The job of legal advisers is to give ministers their best advice, fully and frankly, objectively and with impartiality, including political impartiality. Government is entitled to make decisions. The lawyer advises on the best ways of making those decisions and on the likelihood of their being successfully challenged. Advice needs to be constructive, to help facilitate what Government wants to do, provided that it is within the law. You don’t discuss politics or personalities with your ministers.
Now a longer word about ministers: they come in all different shapes and sizes, but present in all ministers are, to one degree or another, the following qualities: ability, never to be underestimated; ambition; commitment to service; shrewdness; willingness to make decisions and defend them, and generally to front up to parliament and the media; a liking for power so as to give them the ability to get things done; a strong sense of where power lies and how to get it and a fear of losing their influence. MPs have to knock on doors to get votes, so most of them tend to be in tune with the views of their constituents on basic issues such as law and order.
A blame culture surrounds some ministers, but it’s hard to blame them for that in turn because they are under constant attack in parliament and in the media and their careers can be snuffed out overnight. One evening on the way home I met one of my highly able junior ministers on the tube. He told me he was off to “do Paxman”. I wished him good luck. “I’ll need it,” he joked, “or you might not see me tomorrow.”
Most ministers did show their sense of humour – and they usually needed one. I had a soft spot for the minister who when I entered his room used to say “here comes my legal beagle” and the one who when I attended at my senior level one of her routine briefing meetings said “oh dear, this must be trouble”.
One of the ministers with whom I worked most closely was an Attorney General. I still remember the evening when I said something rather pompous and formal to him and he pricked my bubble with the generous words, “Oh sit down. Have a drink!” And he fished out his whisky bottle.
One day I went into his room. He was sitting at his desk, holding his telephone set in the air and trying to fix something underneath it with the point of a letter opener. His staff joked that he thought his phone was bugged but in reality it was probably a loose connection.
This Attorney had a brilliant command of language and was much loved and respected by all his staff. The practice of the office was that, when the Attorney has been asked to advise other ministers and it is known what is in the Attorney’s mind, the responsible lawyer in the office would offer the Attorney a draft of the advice. Sometimes the draft is signed by the Attorney with no amendments or only minimal ones.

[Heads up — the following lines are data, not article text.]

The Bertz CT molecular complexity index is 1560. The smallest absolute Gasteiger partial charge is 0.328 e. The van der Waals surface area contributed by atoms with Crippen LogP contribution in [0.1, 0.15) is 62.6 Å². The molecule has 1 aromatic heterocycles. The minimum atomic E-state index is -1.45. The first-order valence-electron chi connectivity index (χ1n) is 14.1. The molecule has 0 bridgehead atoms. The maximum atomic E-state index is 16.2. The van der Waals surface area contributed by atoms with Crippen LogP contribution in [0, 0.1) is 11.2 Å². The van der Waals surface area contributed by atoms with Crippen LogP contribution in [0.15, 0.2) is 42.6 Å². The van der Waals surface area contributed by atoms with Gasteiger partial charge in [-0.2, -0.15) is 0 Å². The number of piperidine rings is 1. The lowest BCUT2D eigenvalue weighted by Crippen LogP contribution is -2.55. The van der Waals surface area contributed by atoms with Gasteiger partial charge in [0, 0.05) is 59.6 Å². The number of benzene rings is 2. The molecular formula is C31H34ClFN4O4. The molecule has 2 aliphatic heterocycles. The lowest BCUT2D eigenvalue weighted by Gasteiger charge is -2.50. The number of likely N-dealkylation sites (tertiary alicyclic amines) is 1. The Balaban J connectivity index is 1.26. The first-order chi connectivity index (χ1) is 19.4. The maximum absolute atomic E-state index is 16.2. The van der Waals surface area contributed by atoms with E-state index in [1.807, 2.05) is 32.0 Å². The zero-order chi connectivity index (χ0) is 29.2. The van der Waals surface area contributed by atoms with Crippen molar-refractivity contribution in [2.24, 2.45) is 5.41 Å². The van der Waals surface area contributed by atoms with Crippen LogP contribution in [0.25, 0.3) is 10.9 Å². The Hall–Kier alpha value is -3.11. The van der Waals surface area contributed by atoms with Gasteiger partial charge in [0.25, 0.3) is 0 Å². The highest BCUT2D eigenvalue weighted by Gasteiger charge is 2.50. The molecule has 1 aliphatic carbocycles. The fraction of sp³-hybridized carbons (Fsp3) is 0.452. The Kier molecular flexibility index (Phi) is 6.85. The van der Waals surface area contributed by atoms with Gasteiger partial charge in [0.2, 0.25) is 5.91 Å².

One day in the middle of the morning I took a draft into the Attorney’s room hoping he would sign it then and there. He didn’t. He made me sit down in case I needed to offer further advice while he started making small stylistic amendments in fountain pen. The small amendments necessitated larger ones, and then fundamental ones, including amendments to the amendments, until the pages of the draft were completely filled with blue ink: ink between the lines, ink in the margins, ink sideways down the margins and ink on the other side of the page. After nearly two hours of grunting approval to the changes I was getting desperate, as I had fixed lunch with somebody and my departure time was rapidly approaching, was reached, was passed … In those days one didn’t raise this sort of thing with the Attorney, and there were no mobile phones. I kept wanting to say to him “don’t let the best be the enemy of the good” – admittedly not for his sake but for the sake of my lunch. Or rather for the sake of the colleague who was probably now waiting at the table. At one point my frustration showed itself: I glanced up in despair at the ceiling. Without looking at me the Attorney carried on amending and said: “Yes, I know it is annoying you, Anthony, but this is going to the Prime Minister.”
Different ministers prefer to have their meetings in different settings: round tables, on sofas, rarely round their desks. One minister had meetings in a small space: we sat on a low sofa or low chairs while he sat on a high ergonomic office chair, towering over us only a few inches away.
When I was very early in my career I went to a small meeting with my department’s junior minister in the Lords. This was my first ever meeting with him. There were no introductions. Soon it came round to my turn to fill him in on the legal side. I pitched in. He immediately boomed down the table, “And who are you?” He was what I would call an exception to the general rule that Lords ministers were unfailingly courteous.